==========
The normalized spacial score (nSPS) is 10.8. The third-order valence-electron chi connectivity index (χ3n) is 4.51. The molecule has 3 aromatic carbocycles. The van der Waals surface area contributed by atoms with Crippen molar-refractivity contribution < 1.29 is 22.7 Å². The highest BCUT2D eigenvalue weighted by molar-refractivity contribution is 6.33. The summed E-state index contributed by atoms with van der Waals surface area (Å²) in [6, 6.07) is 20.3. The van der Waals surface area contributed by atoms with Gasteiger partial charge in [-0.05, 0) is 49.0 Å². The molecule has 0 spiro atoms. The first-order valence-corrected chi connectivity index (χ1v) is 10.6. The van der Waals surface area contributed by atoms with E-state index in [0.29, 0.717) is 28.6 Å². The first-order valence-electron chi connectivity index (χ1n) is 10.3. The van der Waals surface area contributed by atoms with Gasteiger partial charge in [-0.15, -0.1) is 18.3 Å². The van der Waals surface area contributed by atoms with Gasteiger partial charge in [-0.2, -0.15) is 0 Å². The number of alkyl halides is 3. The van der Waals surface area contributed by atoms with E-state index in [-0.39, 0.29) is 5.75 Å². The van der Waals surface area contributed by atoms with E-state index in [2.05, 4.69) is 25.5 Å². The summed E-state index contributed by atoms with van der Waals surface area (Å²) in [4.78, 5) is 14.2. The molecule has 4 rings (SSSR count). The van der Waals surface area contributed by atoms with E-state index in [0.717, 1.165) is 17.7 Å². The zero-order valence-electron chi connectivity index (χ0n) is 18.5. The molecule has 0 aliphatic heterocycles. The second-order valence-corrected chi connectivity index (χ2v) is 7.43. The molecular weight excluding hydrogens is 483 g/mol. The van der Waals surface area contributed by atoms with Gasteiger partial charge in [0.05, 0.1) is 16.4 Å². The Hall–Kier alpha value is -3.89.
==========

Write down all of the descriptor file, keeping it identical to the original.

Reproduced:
The normalized spacial score (nSPS) is 10.8. The third-order valence-electron chi connectivity index (χ3n) is 4.51. The molecule has 3 aromatic carbocycles. The van der Waals surface area contributed by atoms with Crippen molar-refractivity contribution < 1.29 is 22.7 Å². The highest BCUT2D eigenvalue weighted by molar-refractivity contribution is 6.33. The summed E-state index contributed by atoms with van der Waals surface area (Å²) in [6, 6.07) is 20.3. The van der Waals surface area contributed by atoms with Gasteiger partial charge in [-0.05, 0) is 49.0 Å². The molecule has 0 spiro atoms. The first-order valence-corrected chi connectivity index (χ1v) is 10.6. The van der Waals surface area contributed by atoms with E-state index in [0.29, 0.717) is 28.6 Å². The first-order valence-electron chi connectivity index (χ1n) is 10.3. The van der Waals surface area contributed by atoms with Gasteiger partial charge in [-0.15, -0.1) is 18.3 Å². The van der Waals surface area contributed by atoms with Gasteiger partial charge in [-0.2, -0.15) is 0 Å². The number of alkyl halides is 3. The van der Waals surface area contributed by atoms with E-state index in [-0.39, 0.29) is 5.75 Å². The van der Waals surface area contributed by atoms with E-state index in [2.05, 4.69) is 25.5 Å². The summed E-state index contributed by atoms with van der Waals surface area (Å²) in [4.78, 5) is 14.2. The molecule has 4 rings (SSSR count). The van der Waals surface area contributed by atoms with E-state index in [0.717, 1.165) is 17.7 Å². The zero-order valence-electron chi connectivity index (χ0n) is 18.5. The molecule has 0 aliphatic heterocycles. The second-order valence-corrected chi connectivity index (χ2v) is 7.43. The molecular weight excluding hydrogens is 483 g/mol. The van der Waals surface area contributed by atoms with Gasteiger partial charge in [0.05, 0.1) is 16.4 Å². The Hall–Kier alpha value is -3.89.